Americans experience an average of 935,000 heart attacks and 383,000 people suffer from cardiac arrest -- when the heart stops pumping entirely. Both heart attacks and cardiac arrests carry with them the serious risk of death and disability. In fact, the survival rate for sudden cardiac arrest in this country is less than five percent.
Medicine cannot be a backwater where historic inequities in care are much discussed, where the statistics of lives cut short are duly recorded, but not a finger is lifted to address systemic problems. Black lives matter in our streets, in our hospitals, in our clinics, and in our physician's offices.
We need to be more informed so that we can weigh the potential costs, risks and complications of heart test in women to determine what is best. Some of the risks include radiation exposure, dye reactions and vascular injury. Let's put that into context. One nuclear stress test, one of the most common heart tests, is equivalent to radiation exposure of 39 mammograms and up to 1,000 chest X-rays. In case you are wondering, this is a big deal.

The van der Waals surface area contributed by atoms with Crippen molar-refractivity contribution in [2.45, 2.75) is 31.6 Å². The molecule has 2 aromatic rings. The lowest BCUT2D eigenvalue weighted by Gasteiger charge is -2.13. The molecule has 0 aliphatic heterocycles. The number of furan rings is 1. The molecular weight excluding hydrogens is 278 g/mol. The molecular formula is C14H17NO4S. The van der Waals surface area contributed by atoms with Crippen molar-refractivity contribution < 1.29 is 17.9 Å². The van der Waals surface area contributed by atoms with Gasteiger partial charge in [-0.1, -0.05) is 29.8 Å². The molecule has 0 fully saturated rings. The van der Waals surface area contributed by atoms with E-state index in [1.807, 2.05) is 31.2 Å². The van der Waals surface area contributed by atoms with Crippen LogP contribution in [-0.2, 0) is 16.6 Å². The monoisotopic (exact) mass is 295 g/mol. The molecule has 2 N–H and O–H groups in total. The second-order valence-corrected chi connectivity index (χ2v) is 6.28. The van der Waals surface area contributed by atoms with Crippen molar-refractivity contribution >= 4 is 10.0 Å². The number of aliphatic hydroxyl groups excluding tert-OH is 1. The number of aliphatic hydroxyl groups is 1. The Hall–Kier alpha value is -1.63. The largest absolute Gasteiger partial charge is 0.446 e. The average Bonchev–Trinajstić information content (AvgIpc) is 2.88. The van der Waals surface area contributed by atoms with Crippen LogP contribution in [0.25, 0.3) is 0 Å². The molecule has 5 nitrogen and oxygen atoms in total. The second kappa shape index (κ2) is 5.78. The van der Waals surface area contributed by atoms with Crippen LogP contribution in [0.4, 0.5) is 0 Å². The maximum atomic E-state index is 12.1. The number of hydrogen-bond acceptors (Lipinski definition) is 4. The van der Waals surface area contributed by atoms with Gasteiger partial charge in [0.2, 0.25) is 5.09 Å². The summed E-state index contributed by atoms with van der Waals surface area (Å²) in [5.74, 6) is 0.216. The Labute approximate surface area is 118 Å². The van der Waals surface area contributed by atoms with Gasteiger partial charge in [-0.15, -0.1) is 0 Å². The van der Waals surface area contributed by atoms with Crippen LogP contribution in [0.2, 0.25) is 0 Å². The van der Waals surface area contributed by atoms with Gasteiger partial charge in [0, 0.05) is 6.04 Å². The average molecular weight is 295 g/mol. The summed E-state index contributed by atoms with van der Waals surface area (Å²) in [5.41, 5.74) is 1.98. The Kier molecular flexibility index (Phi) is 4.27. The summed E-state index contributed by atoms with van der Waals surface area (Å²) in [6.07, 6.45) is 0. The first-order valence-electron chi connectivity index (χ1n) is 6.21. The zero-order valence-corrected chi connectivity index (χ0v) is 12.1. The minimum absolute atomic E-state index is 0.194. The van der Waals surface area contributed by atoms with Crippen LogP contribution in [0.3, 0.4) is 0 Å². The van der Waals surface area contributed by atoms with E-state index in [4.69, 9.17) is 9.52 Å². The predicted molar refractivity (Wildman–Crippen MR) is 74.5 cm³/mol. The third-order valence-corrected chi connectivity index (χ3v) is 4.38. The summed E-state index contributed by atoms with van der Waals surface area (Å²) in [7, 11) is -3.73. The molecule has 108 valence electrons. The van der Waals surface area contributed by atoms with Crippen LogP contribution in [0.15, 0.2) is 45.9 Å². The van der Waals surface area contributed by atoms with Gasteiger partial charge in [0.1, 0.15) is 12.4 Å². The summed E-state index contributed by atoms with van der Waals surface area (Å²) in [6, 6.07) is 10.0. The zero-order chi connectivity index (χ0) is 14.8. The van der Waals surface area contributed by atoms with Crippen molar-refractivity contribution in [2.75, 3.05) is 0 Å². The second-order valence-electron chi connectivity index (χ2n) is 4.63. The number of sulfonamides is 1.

The idea of being attacked by a shark, as unlikely as it is, is scary. But why, if the odds are so low? Because our perception of risk is not just about the numbers. It's about emotions too. There is no better example of how risk perception is more a matter of emotion than of quantitative reasoning than this classic illustration of how our fears sometimes don't match the facts.